We’ve all heard about Agile, the good and the bad. While to some Agile is relatively new, I started being Agile when I led the Intel Inside(R) Program System in the 1990s, before the Agile Manifesto, XP, Scrum, and the various other approaches were developed. The project taught me the value of minimizing non-value-added deliverables; the value of prototyping; and, more important, the value of giving a product, even if incomplete, to the customer as soon as possible.
I had to do waterfall at one of the companies I worked for after Intel in the mid 2000s but I was able to layer an Agile approach on it. This approach, which I’ve described before, is known as Commitment-Based Project Management or CBPM for short. Based on an approach Intel developed in the early 1990s for its semiconductor development, it is a domain-agnostic (that is, you can developed any product or service, not just software, using it) approach. By layering it over a product development methodology you can bring agility to your project.
At my current company we have been doing Agile for about three years. Joining in the middle of last year, my first assignment was to determine how best to re-energize the use of Agile. Like many organizations, Scrum (the consultants didn’t call it that but it is/was Scrum) was brought in, a simple methodology delivered, training provided, and a “go forth and be successful” message given to the teams. Obviously, as time passed, approaches varied and to some degree had retrograded to waterfall in some cases.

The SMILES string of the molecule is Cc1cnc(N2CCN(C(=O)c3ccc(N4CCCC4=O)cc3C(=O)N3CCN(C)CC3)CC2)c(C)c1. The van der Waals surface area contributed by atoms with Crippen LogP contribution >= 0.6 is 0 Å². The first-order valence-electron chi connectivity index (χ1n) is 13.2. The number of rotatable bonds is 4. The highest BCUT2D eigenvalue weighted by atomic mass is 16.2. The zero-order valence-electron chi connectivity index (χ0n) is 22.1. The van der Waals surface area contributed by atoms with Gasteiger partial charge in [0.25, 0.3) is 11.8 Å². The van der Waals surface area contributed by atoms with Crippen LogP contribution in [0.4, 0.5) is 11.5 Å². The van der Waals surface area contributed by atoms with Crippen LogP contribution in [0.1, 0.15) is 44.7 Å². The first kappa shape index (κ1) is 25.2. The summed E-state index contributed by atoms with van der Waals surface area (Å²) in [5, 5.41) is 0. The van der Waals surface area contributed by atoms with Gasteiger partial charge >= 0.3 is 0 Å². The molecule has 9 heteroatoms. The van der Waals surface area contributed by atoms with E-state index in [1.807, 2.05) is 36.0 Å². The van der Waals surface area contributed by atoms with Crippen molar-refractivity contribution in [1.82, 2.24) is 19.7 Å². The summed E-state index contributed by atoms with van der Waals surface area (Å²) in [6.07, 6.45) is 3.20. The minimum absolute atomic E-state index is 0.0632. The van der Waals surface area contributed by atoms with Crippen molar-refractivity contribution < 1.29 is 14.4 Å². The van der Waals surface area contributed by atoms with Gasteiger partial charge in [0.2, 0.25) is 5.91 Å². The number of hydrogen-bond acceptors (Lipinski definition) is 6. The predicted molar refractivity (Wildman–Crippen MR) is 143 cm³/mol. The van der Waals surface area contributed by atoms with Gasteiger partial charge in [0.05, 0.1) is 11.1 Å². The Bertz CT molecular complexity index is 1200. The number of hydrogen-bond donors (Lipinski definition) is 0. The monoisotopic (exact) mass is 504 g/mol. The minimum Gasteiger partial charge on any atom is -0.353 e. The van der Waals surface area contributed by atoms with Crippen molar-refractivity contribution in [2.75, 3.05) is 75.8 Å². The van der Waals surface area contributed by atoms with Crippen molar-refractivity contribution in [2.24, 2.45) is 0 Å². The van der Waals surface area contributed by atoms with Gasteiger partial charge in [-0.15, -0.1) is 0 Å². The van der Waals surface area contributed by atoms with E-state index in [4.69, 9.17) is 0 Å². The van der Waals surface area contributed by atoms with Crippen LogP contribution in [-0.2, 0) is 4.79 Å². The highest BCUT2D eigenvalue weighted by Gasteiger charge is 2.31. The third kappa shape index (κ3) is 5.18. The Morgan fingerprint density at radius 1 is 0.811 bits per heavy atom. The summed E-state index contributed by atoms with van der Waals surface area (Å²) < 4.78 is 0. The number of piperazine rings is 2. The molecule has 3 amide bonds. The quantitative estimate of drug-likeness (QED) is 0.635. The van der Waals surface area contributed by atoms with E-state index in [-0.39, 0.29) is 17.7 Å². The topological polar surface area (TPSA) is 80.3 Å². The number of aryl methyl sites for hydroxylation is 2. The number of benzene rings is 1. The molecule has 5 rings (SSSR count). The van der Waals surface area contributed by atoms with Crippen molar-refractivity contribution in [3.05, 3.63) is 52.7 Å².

Just before I started with the company the head of QA had formed a small team to address this issue. I joined the team and started leading it. We hypothesized the needs, validated them with an internal survey, and delivered what was needed. As you may suspect, lots of what was needed was training, support, as well as some coaching. Key areas where training was needed: writing user stories; estimating and planning; conducting reviews and retrospectives (if you are not familiar with these terms check out one of the many excellent books on Scrum or check the web.)
My team and I developed and delivered the needed training. Each session averaged 30-40 people during lunch hour, which is significant in a company of about 220 people with about 150 in our IT/product development group. We determined we needed some help training the business side so we brought in Certified Scrum Product Owner training, getting participants certified (a nice incentive for them) as CSPOs or Certified Scrum Product Owners. We scheduled webinars that seemed interesting and set up our training room for people to attend.
On the coaching side we decided we needed an external coach to come and help one of our key projects. Since this coaching is not inexpensive we focused on this critical project to get the successes we needed before deploying further coaching. I’m happy to say that the executives are discussing extending the coaching contract to include at least one other project.
Obviously, I needed to know about Agile so I had refreshed my knowledge and attained my Certified Scrummaster (CSM) designation prior to it. It helped me make sure that I could articulate what Agile was all about. Give it a try if you haven’t.